I first put this winter olympics bingo game together for the 2010 Vancouver games. Is it really already four years later?! What the heck happened to the time? The Sochi games are right around the corner and I can hardly wait. I know the summer olympics are bigger, but I really enjoy the winter games more. Being a northern gal, I’m an ice skating lover. And I have to admit that the tricks those Olympians can do on their snowboards really blow my mind. But what probably freaks me out the most is watching those ski jumpers – have you ever seen the view from the top of those jumps?!! My stomach sinks to my toes just looking at a picture of it!
Playing this picture bingo game is simple enough for even young children. Cut out the calling cards and shuffle them. Then distribute the bingo playing cards to the players. Have a leader choose a calling card, and the players put a marker or piece of candy onto the corresponding spot on their playing cards. The first one with four in a row wins!
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Printable Olympics Bingo Calling Cards
Printable Olympics Bingo Cards
While they might look similar at first glance, these playing cards are all different and include a differing 12 of the 14 different winter sports featured on the calling cards. So you can play this game with 10 players and who knows who will win!
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Thanks for the awesome Olympic bingo cards. Very fun for the kids!
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I worked with physically and emotionally handicapped elementary students and we did more than a month long study of the Olympics in 2002 and 2006. We spent 2 weeks before learning about the Olympic concept: the rules of honesty, fairness, equality, tolerance, respect, and teamwork. We also spent time researching the different winter sports, the respective rules for each sport, and the individual atheletes.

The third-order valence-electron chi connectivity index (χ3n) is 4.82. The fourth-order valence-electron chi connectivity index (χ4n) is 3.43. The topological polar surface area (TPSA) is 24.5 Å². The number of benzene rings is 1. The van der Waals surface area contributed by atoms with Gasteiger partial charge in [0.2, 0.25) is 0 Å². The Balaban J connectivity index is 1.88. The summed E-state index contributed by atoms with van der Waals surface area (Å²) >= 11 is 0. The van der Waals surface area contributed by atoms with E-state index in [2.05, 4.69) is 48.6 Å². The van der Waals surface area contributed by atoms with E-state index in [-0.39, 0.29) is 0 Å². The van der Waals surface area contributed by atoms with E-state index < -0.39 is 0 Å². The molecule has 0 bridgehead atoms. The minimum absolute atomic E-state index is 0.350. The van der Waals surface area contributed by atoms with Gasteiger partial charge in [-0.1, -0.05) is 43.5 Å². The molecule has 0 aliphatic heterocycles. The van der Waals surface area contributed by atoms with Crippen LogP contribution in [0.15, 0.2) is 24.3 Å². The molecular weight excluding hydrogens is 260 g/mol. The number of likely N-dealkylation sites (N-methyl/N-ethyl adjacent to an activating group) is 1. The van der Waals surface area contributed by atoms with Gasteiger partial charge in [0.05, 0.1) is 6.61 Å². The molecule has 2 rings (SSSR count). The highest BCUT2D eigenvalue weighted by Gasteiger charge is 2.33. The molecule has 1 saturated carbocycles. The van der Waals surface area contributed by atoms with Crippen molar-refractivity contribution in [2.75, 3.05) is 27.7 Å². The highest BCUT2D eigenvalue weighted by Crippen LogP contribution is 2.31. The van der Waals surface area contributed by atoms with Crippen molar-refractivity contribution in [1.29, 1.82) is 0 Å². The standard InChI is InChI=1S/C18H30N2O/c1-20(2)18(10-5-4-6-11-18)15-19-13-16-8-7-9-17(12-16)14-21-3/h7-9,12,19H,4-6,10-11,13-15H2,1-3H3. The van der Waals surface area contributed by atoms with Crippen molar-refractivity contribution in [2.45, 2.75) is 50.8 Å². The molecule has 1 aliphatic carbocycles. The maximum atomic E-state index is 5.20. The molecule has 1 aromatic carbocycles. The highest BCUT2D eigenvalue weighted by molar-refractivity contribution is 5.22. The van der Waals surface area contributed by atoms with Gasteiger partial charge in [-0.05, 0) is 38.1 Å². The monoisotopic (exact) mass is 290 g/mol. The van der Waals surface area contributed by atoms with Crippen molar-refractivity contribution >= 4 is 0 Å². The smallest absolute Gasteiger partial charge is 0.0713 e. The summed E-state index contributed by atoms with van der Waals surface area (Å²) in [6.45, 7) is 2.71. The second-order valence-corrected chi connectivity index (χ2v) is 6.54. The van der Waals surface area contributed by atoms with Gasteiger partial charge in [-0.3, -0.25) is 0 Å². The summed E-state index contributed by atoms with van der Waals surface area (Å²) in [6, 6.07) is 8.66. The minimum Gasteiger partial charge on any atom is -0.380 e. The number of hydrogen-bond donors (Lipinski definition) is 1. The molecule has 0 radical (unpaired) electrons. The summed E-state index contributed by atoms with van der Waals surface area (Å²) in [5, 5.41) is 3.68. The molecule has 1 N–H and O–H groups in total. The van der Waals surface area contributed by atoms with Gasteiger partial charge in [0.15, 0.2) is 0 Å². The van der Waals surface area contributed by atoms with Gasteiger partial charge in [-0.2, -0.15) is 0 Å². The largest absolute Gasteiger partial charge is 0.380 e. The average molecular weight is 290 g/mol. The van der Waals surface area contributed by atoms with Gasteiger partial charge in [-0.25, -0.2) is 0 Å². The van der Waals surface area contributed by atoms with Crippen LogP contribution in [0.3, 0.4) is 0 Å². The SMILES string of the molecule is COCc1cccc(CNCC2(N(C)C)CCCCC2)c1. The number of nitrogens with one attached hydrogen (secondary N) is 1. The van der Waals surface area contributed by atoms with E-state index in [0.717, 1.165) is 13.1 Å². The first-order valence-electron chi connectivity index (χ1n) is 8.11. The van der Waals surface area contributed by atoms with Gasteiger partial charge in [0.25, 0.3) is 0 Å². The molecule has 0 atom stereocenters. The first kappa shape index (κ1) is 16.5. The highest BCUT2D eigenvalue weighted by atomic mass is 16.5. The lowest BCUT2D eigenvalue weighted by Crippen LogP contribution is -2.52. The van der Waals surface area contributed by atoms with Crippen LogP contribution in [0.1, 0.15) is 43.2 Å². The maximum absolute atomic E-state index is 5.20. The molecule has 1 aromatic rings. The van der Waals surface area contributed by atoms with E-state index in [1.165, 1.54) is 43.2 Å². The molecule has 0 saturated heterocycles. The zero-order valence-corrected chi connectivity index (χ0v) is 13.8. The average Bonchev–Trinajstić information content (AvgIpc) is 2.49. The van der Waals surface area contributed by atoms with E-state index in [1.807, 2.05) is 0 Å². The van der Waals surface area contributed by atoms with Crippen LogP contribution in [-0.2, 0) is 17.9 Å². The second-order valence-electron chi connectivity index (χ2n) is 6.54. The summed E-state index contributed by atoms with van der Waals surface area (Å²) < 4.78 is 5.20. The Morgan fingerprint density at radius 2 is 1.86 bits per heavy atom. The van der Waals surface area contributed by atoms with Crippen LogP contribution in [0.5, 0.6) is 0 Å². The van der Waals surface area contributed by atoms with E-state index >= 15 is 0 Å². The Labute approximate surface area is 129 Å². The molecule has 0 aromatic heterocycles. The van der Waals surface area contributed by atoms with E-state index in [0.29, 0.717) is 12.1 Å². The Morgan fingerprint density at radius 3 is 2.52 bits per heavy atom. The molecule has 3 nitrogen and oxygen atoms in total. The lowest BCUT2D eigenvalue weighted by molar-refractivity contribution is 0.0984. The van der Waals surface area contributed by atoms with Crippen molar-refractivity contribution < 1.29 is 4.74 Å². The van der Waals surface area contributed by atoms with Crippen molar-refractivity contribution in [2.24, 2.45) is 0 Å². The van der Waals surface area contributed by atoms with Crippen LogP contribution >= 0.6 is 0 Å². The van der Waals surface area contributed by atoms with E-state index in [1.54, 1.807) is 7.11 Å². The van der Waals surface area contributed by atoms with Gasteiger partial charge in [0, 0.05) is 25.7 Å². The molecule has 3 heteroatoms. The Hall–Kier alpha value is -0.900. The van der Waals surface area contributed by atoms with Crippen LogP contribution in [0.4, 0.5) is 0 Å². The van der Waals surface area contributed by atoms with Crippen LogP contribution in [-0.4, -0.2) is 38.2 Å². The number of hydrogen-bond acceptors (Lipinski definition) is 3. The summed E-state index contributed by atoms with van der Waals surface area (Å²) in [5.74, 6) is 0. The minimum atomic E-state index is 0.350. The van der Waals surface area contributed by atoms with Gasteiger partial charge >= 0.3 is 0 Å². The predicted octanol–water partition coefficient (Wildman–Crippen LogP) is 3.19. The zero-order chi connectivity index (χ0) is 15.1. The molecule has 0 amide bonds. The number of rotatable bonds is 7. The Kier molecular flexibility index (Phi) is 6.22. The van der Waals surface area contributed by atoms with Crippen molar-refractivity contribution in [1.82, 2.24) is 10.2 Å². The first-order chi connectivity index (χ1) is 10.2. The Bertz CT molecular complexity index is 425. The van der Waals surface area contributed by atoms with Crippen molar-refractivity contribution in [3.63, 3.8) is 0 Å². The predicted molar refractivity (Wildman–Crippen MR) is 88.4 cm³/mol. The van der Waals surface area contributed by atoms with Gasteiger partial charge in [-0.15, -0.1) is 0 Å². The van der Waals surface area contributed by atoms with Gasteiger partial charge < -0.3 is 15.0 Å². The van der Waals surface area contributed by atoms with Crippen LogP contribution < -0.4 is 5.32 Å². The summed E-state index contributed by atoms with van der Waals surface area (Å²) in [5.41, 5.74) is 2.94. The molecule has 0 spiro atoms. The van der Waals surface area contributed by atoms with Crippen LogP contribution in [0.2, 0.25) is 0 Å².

I taped the opening ceremony and parts of the broadcasts each night so we could discuss how they compared to what we had researched. We would find examples of the different concepts that tied into health, social studies, and life lessons. We used newspaper and magazine articles for reading. The numbers from the scores, number of spectators, the distances traveled and anything else were used for math problems. We calculated averages, adding and subtraction, fractions, multiplication and dividing, and many story problems.
My students enjoyed this greatly and caught on better than many thought they would. I wish I was able to be at school this time around and introduce new students to the Olympics, but I have progressive MS and can no longer work. It’s important to use any and every thing when trying to teach to make learning fun and interesting, especially challenged students. The Bingo Game and other printables are great and I hope other teachers incorporate them in their study.
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Thank you for the great Bingo cards. We’re going to use them tomorrow for my son’s Olympic birthday party.
What a great idea. I was a teacher in Calgary when they had the Winter OLympics in 1988 and what an experience. We used tons of stuff that organizations made and shared.
It’s a great way of getting kids involved in the Olympic movement.
Thanks again from all the Kids at St. Michael Schol in Carp, Ontario.